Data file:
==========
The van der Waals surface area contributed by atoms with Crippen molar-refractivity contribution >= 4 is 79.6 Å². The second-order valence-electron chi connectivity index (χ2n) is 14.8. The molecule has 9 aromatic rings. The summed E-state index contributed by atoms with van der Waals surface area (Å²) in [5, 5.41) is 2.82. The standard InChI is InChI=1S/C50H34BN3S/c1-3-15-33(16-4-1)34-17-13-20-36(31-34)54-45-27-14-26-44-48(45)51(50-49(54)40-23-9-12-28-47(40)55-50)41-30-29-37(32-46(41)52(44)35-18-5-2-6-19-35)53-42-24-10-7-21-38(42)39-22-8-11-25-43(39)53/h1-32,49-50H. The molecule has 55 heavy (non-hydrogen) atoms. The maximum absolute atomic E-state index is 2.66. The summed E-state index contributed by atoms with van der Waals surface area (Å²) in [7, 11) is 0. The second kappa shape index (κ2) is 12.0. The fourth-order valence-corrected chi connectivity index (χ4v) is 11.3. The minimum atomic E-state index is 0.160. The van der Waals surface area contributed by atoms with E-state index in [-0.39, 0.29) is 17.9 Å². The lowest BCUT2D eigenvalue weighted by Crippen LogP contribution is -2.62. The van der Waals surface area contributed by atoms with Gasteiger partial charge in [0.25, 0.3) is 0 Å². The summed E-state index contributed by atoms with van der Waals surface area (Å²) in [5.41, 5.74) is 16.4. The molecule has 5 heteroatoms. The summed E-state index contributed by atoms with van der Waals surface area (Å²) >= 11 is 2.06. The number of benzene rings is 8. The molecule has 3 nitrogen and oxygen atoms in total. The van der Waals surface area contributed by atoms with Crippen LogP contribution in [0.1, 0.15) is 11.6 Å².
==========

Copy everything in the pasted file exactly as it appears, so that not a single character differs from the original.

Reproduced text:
The van der Waals surface area contributed by atoms with Crippen molar-refractivity contribution >= 4 is 79.6 Å². The second-order valence-electron chi connectivity index (χ2n) is 14.8. The molecule has 9 aromatic rings. The summed E-state index contributed by atoms with van der Waals surface area (Å²) in [5, 5.41) is 2.82. The standard InChI is InChI=1S/C50H34BN3S/c1-3-15-33(16-4-1)34-17-13-20-36(31-34)54-45-27-14-26-44-48(45)51(50-49(54)40-23-9-12-28-47(40)55-50)41-30-29-37(32-46(41)52(44)35-18-5-2-6-19-35)53-42-24-10-7-21-38(42)39-22-8-11-25-43(39)53/h1-32,49-50H. The molecule has 55 heavy (non-hydrogen) atoms. The maximum absolute atomic E-state index is 2.66. The summed E-state index contributed by atoms with van der Waals surface area (Å²) in [7, 11) is 0. The second kappa shape index (κ2) is 12.0. The fourth-order valence-corrected chi connectivity index (χ4v) is 11.3. The minimum atomic E-state index is 0.160. The van der Waals surface area contributed by atoms with E-state index in [-0.39, 0.29) is 17.9 Å². The lowest BCUT2D eigenvalue weighted by Crippen LogP contribution is -2.62. The van der Waals surface area contributed by atoms with Gasteiger partial charge in [0.25, 0.3) is 0 Å². The summed E-state index contributed by atoms with van der Waals surface area (Å²) in [5.41, 5.74) is 16.4. The molecule has 5 heteroatoms. The summed E-state index contributed by atoms with van der Waals surface area (Å²) >= 11 is 2.06. The number of benzene rings is 8. The molecule has 3 nitrogen and oxygen atoms in total. The van der Waals surface area contributed by atoms with Crippen LogP contribution in [0.1, 0.15) is 11.6 Å².